Google has launched a machine learning tool to help journalists in the US cover ‘hate news’.
“Hate crimes in America have historically been difficult to track since there is very little official data collected and what does exist, is incomplete and not very useful for reporters desperate to find out the facts,” said Simon Rogers, data editor at Google News Lab.
Earlier this year, ProPublica, supported by Google News Lab, formed Documenting Hate, a collaborative reporting project that aims to create a national database by collecting and categorising news stories related to hate crime attacks and abuses from across America.
Now, with ProPublica, Google is launching a new machine learning tool to help journalists leverage this data in their reporting.
Constantly updating snapshot
The Documenting Hate News Index — built by the Google News Lab, data visualisation studio Pitch Interactive and ProPublica — takes a raw feed of Google News articles from the past six months and uses the Google Cloud Natural Language API to create a visual tool for reporters.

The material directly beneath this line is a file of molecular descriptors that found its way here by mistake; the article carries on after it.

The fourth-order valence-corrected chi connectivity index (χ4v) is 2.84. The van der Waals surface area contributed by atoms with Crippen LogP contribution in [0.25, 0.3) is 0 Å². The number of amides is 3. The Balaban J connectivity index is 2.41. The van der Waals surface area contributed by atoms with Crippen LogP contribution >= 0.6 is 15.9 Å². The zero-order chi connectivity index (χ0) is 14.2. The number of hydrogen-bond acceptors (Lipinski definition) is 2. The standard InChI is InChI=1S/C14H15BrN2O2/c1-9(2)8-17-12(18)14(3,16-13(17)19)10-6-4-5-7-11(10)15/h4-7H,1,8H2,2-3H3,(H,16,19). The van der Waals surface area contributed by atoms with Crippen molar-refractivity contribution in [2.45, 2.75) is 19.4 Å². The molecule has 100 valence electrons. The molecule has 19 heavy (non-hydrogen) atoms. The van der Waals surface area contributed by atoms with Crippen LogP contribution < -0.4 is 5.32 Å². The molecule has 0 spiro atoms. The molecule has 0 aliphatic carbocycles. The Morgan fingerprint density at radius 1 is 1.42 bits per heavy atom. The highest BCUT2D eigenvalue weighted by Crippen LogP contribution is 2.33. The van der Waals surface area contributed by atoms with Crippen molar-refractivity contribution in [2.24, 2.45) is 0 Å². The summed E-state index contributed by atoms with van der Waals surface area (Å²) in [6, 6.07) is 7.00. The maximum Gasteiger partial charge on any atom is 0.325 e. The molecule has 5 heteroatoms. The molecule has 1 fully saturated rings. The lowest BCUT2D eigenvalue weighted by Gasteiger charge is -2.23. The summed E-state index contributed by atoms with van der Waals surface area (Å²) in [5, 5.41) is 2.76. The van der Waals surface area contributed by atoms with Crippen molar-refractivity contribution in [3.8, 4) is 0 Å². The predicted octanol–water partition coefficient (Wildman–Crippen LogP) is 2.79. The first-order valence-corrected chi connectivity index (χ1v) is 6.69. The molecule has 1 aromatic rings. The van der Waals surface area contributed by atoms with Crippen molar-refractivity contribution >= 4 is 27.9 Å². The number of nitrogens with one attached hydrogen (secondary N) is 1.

“It’s a constantly-updating snapshot of data from this year, one which is valuable as a starting point to reporting on this area of news,” said Rogers.
“The new index will help make this data easier to understand and visualise. It is one of the first visualisations to use machine learning to generate its content using the Google Natural Language API, which analyses text and extracts information about people, places, and events.
“In this case, it helps reporters by digging out locations, names and other useful data from the 3,000-plus news reports.”
Hate tories already uncovered
The feed is updated each day, and goes back to February this year. It is generated from news articles that cover events suggestive of hate crime, bias or abuse – such as anti-semitic graffiti or local court reports about incidents.
The Documenting Hate coalition of reporters has already covered a number of stories on this area, including an examination of white supremacism in Charlottesville, racist graffiti, aggression at a concert in Columbus, Ohio and the rise of hate in schools.
Users of the app can filter the reports by searching for a keyword in the search box or by clicking on algorithmically-generated keywords. They can also see reports by date by clicking ‘calendar’.